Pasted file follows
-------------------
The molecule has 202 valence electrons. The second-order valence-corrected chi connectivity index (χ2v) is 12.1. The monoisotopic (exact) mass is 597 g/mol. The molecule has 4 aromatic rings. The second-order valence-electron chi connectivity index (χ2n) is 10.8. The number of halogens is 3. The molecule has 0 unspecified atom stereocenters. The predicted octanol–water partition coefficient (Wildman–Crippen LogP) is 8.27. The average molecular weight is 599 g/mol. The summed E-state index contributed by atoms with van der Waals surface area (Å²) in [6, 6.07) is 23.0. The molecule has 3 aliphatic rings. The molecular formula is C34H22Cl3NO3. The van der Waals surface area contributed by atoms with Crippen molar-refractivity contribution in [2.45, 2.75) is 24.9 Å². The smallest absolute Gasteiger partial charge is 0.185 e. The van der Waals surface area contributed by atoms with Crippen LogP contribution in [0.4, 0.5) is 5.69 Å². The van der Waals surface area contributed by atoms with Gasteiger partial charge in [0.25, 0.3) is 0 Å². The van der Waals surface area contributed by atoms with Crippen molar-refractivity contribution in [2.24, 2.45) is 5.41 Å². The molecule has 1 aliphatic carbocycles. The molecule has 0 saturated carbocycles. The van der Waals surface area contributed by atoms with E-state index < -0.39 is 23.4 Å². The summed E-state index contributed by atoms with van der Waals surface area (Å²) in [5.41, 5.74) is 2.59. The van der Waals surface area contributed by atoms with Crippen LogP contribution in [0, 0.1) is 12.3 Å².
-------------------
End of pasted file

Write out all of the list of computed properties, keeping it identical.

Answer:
The molecule has 202 valence electrons. The second-order valence-corrected chi connectivity index (χ2v) is 12.1. The monoisotopic (exact) mass is 597 g/mol. The molecule has 4 aromatic rings. The second-order valence-electron chi connectivity index (χ2n) is 10.8. The number of halogens is 3. The molecule has 0 unspecified atom stereocenters. The predicted octanol–water partition coefficient (Wildman–Crippen LogP) is 8.27. The average molecular weight is 599 g/mol. The summed E-state index contributed by atoms with van der Waals surface area (Å²) in [6, 6.07) is 23.0. The molecule has 3 aliphatic rings. The molecular formula is C34H22Cl3NO3. The van der Waals surface area contributed by atoms with Crippen molar-refractivity contribution in [2.45, 2.75) is 24.9 Å². The smallest absolute Gasteiger partial charge is 0.185 e. The van der Waals surface area contributed by atoms with Crippen LogP contribution in [0.4, 0.5) is 5.69 Å². The van der Waals surface area contributed by atoms with Gasteiger partial charge in [0.25, 0.3) is 0 Å². The van der Waals surface area contributed by atoms with Crippen molar-refractivity contribution in [2.24, 2.45) is 5.41 Å². The molecule has 1 aliphatic carbocycles. The molecule has 0 saturated carbocycles. The van der Waals surface area contributed by atoms with E-state index < -0.39 is 23.4 Å². The summed E-state index contributed by atoms with van der Waals surface area (Å²) in [5.41, 5.74) is 2.59. The van der Waals surface area contributed by atoms with Crippen LogP contribution in [0, 0.1) is 12.3 Å².